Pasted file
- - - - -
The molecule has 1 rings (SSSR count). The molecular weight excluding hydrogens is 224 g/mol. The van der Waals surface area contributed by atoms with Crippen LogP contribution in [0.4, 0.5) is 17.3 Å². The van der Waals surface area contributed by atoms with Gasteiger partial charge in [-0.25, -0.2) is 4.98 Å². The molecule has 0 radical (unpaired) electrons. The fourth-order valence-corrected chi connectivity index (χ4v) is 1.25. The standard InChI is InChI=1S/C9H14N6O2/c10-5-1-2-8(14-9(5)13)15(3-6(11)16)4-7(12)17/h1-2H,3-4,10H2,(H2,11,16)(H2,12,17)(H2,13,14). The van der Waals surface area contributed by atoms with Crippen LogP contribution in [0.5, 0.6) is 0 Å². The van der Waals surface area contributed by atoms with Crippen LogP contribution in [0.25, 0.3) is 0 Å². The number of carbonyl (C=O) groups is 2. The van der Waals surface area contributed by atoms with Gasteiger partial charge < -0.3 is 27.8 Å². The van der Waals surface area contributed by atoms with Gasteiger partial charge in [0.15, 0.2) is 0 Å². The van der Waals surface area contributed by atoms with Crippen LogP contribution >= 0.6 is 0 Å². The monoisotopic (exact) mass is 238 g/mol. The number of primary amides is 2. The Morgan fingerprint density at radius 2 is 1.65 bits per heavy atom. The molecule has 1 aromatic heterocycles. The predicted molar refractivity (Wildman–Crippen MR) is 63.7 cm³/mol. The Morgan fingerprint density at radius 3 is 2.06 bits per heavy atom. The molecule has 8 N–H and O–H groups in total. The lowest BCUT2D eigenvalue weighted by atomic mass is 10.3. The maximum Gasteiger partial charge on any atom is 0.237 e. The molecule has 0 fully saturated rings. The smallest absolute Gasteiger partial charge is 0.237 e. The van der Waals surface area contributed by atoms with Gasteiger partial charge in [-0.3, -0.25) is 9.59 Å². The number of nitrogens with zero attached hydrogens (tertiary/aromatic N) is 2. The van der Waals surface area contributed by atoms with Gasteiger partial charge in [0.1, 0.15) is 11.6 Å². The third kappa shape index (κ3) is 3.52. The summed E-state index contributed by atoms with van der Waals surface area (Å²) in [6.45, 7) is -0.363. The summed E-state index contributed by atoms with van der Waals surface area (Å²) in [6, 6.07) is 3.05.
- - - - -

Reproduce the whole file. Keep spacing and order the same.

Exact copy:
The molecule has 1 rings (SSSR count). The molecular weight excluding hydrogens is 224 g/mol. The van der Waals surface area contributed by atoms with Crippen LogP contribution in [0.4, 0.5) is 17.3 Å². The van der Waals surface area contributed by atoms with Gasteiger partial charge in [-0.25, -0.2) is 4.98 Å². The molecule has 0 radical (unpaired) electrons. The fourth-order valence-corrected chi connectivity index (χ4v) is 1.25. The standard InChI is InChI=1S/C9H14N6O2/c10-5-1-2-8(14-9(5)13)15(3-6(11)16)4-7(12)17/h1-2H,3-4,10H2,(H2,11,16)(H2,12,17)(H2,13,14). The van der Waals surface area contributed by atoms with Crippen LogP contribution in [0.5, 0.6) is 0 Å². The van der Waals surface area contributed by atoms with Crippen LogP contribution in [0.25, 0.3) is 0 Å². The number of carbonyl (C=O) groups is 2. The van der Waals surface area contributed by atoms with Gasteiger partial charge < -0.3 is 27.8 Å². The van der Waals surface area contributed by atoms with Gasteiger partial charge in [0.15, 0.2) is 0 Å². The van der Waals surface area contributed by atoms with Crippen LogP contribution >= 0.6 is 0 Å². The monoisotopic (exact) mass is 238 g/mol. The number of primary amides is 2. The Morgan fingerprint density at radius 2 is 1.65 bits per heavy atom. The molecule has 1 aromatic heterocycles. The predicted molar refractivity (Wildman–Crippen MR) is 63.7 cm³/mol. The Morgan fingerprint density at radius 3 is 2.06 bits per heavy atom. The molecule has 8 N–H and O–H groups in total. The lowest BCUT2D eigenvalue weighted by atomic mass is 10.3. The maximum Gasteiger partial charge on any atom is 0.237 e. The molecule has 0 fully saturated rings. The smallest absolute Gasteiger partial charge is 0.237 e. The van der Waals surface area contributed by atoms with Gasteiger partial charge in [-0.3, -0.25) is 9.59 Å². The number of nitrogens with zero attached hydrogens (tertiary/aromatic N) is 2. The van der Waals surface area contributed by atoms with Gasteiger partial charge in [0.1, 0.15) is 11.6 Å². The third kappa shape index (κ3) is 3.52. The summed E-state index contributed by atoms with van der Waals surface area (Å²) in [6.45, 7) is -0.363. The summed E-state index contributed by atoms with van der Waals surface area (Å²) in [6, 6.07) is 3.05.